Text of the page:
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For an African man, sex is power to shut up a woman's mouth

02 May 2021 at 06:30hrs | Views
Nomazulu Thata
An activist is a person who campaigns for social change. Someone who's actively involved in a protest or a political or social cause can be called an activist. Forms of activism range from mandate building in the community (including writing letters and articles to social media on internet and local newspapers), petitioning elected officials, or contributing to a political campaign, and demonstrative forms of activism like rallies, street marches, strikes, sit-ins etc. (definition from Merriam Webster dictionary)

The definition of activism fits perfectly with my political engagements. If you have five senses you do not need anyone to define to you how you engage in activism. It is the passion only that drives one.

To tell an activist that "you should write articles that are acceptable to Matabeleland" is absurd. I can as well go to church and be a church member who have a set of rules to adhere to, to be accepted as a Christian full member. The active mind of an activist and her thinking processes of activism transcends narrow confines conventional thinking; they think outside the box always. They could be total misfits in a conventional community.

Most activists do not necessarily have academic education; but to have academics in the movements is of great advantage. Here, I want to say the language use in our activism is considerably basic because we want to reach out to the larger readership; for this reason, we are told we are just simpletons who talk about people not about ideas. An activist is not a professor at the department of Linguistics for goodness' sake.

Coming back to my personal journey of activism, I have had interesting experiences, some of which were encouraging but most of them were disappointing. To be an activist in Africa is to invite insults unimaginable by common sense. It is bad enough to be a male activist: it is worse if you are a woman. Discouragement from general comments does not deter a passionate activist from doing her work she loves most.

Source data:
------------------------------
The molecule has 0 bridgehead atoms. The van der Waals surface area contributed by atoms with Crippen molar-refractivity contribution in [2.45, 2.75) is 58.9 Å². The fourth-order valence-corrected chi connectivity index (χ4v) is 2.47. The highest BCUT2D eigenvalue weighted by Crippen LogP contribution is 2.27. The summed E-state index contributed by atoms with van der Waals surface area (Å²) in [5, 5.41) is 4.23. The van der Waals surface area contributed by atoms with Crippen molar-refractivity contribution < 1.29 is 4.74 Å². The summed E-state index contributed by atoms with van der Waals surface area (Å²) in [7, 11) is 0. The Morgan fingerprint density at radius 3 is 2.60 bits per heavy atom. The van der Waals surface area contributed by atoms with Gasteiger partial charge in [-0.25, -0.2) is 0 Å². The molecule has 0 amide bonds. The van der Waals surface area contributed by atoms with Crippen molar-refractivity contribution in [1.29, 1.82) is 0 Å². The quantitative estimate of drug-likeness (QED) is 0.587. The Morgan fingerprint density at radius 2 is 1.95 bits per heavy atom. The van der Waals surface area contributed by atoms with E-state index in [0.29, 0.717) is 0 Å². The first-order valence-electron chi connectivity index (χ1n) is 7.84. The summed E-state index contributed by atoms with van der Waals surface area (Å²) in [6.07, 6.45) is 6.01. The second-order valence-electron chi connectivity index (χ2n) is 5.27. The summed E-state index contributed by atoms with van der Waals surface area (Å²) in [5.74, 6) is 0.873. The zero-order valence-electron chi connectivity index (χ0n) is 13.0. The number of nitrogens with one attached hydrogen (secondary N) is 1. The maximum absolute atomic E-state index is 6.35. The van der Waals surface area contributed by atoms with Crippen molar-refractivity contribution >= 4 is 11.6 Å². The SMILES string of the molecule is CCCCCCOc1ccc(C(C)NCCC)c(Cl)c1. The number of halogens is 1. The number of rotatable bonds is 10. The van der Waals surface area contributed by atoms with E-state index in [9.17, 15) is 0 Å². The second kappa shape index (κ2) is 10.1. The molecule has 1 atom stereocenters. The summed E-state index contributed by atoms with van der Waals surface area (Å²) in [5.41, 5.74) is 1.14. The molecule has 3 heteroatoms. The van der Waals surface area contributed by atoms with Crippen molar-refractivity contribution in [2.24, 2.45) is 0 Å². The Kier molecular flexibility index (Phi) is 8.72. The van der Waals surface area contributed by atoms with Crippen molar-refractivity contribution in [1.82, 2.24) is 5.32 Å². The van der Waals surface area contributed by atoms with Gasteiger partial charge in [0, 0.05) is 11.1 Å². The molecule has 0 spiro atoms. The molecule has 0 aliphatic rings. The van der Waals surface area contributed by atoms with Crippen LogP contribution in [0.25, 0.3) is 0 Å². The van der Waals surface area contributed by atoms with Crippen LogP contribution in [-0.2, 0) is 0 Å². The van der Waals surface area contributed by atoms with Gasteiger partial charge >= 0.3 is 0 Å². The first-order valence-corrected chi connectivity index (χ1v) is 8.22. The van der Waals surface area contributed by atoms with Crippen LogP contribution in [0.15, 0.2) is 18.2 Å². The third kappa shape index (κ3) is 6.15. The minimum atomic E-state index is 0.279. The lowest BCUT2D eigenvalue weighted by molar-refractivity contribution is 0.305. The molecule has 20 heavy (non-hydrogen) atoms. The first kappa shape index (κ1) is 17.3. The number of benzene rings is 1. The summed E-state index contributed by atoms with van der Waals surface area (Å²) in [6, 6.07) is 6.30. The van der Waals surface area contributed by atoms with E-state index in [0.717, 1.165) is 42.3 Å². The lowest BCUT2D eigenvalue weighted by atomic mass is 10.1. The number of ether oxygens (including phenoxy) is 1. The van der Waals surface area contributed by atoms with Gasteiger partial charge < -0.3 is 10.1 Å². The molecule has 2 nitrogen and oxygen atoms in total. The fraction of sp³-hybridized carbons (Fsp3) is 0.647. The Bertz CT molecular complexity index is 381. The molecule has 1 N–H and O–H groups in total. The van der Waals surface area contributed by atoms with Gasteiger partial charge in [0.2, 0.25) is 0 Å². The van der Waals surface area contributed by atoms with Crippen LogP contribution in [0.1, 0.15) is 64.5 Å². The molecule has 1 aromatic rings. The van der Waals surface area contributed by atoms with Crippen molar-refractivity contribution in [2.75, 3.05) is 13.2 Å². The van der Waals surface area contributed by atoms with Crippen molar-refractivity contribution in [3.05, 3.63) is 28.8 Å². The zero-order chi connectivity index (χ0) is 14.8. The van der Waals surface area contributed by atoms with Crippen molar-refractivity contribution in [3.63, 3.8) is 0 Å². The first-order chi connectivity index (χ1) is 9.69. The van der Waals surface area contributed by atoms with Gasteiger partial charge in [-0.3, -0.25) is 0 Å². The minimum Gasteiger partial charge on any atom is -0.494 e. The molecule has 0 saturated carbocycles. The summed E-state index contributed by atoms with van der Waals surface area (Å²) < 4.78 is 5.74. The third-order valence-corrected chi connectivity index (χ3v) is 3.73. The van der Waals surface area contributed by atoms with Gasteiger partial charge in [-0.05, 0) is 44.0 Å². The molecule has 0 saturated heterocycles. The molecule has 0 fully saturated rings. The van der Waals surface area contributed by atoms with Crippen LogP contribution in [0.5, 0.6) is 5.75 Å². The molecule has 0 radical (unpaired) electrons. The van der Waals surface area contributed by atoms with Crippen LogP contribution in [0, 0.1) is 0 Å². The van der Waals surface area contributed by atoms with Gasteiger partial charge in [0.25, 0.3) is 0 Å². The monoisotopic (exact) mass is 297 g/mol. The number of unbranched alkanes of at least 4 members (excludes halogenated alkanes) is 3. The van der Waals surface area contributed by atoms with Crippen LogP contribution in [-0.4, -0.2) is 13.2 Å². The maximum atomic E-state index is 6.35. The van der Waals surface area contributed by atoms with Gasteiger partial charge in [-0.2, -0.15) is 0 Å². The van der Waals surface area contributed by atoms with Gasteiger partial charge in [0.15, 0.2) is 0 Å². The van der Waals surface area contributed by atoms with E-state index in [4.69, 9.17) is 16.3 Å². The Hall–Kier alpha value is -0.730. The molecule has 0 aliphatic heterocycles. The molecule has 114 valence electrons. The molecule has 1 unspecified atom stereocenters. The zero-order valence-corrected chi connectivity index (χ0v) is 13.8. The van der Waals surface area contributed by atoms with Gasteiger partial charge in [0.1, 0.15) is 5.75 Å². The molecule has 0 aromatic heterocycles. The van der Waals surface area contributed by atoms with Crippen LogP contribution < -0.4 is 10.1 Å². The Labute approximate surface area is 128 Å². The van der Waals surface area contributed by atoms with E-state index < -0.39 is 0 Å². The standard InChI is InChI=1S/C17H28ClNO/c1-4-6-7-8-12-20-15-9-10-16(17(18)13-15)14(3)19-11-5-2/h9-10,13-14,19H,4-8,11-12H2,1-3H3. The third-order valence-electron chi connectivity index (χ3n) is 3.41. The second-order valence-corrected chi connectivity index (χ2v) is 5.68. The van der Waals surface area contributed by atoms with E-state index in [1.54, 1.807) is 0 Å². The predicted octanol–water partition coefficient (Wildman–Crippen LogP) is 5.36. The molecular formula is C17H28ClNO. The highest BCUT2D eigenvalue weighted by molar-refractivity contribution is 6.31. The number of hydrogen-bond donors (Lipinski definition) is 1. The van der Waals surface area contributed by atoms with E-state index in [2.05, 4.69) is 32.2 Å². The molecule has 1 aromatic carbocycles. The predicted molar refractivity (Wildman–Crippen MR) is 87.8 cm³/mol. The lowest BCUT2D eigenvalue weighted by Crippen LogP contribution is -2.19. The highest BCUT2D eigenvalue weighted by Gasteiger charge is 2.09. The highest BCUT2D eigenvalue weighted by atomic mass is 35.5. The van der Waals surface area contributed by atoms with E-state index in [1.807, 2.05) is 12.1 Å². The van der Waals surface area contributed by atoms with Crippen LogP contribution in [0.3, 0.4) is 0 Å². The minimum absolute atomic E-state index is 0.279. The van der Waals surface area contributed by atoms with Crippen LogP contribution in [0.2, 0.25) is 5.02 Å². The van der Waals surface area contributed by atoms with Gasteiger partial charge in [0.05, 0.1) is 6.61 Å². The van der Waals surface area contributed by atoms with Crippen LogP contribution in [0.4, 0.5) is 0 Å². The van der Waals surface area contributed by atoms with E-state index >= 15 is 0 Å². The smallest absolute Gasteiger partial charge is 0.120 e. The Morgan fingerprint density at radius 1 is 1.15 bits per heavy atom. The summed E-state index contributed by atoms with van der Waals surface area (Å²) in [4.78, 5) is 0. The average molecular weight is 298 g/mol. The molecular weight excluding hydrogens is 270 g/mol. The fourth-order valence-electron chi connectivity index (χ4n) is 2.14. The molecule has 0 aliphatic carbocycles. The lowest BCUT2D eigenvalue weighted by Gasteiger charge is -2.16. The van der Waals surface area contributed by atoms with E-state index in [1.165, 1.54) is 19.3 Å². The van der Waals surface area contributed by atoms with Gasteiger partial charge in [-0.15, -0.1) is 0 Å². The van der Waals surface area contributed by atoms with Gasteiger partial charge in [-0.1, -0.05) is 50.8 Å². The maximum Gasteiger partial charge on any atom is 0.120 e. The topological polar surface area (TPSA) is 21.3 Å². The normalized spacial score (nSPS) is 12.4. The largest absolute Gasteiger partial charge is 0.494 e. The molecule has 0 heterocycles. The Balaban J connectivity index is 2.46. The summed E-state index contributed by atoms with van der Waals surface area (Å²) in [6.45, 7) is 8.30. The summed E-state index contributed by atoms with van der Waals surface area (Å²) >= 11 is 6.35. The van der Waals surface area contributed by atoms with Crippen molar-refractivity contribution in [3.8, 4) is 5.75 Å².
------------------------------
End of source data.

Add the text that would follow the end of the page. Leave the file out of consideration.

African societies label African women activists as prostitutes cheap women looking for men. About seven years of activism, comments about me on social media are meant to crush me emotionally and I give up the trade. Realizing that I have never had this feeling of a crushing defeat ever to give up altogether, the pressure is evident that I should write what pleases the region to get acceptance from them; how absurd.

I am sure Amai Mujuru will concur with me when I say men use women to their advantage all the time. A woman will get recognition and importance if she is of potential use to them. The moment a woman defines herself different from men's expectations she is dropped instantly and becomes subject to ridicule.

A good example is when Joyce Mujuru was pedestalized by Zanla forces as gallant woman who fought in the war, brought down a Rhodesian forces helicopter single-handedly. For 35 years we have been fed this narrative until the Zanu factional fights emerged: the Gamatox era and later, the G-40 and Lacoste days.

Amai Mujuru was thrown out of the party together with the narrative that she shot down an enemy helicopter during the liberation struggle. As if that was not enough, her dress code was also scrutinized: advanced Shakespeare language was made use of to describe her mini dresses that showed "bearded innards", a wholly sexist description. For about 200 years ago, this was our African dress code by the way: mini dresses made of leather. Why ridicule what was once upon a time our way of life: a culture.

There are several other commanders in Zanla who joined the band wagon in denigrating Amai Mujuru as a cheap woman who caused the deaths of commanders in the battlefield. Those commanders forgot one important point that Joyce Mujuru at that incident was shot by Rhodesian forces; she had to be sent to Zambia for treatment. It appears those facts are not important of note when it comes to men dressing down women as mere objects of sex.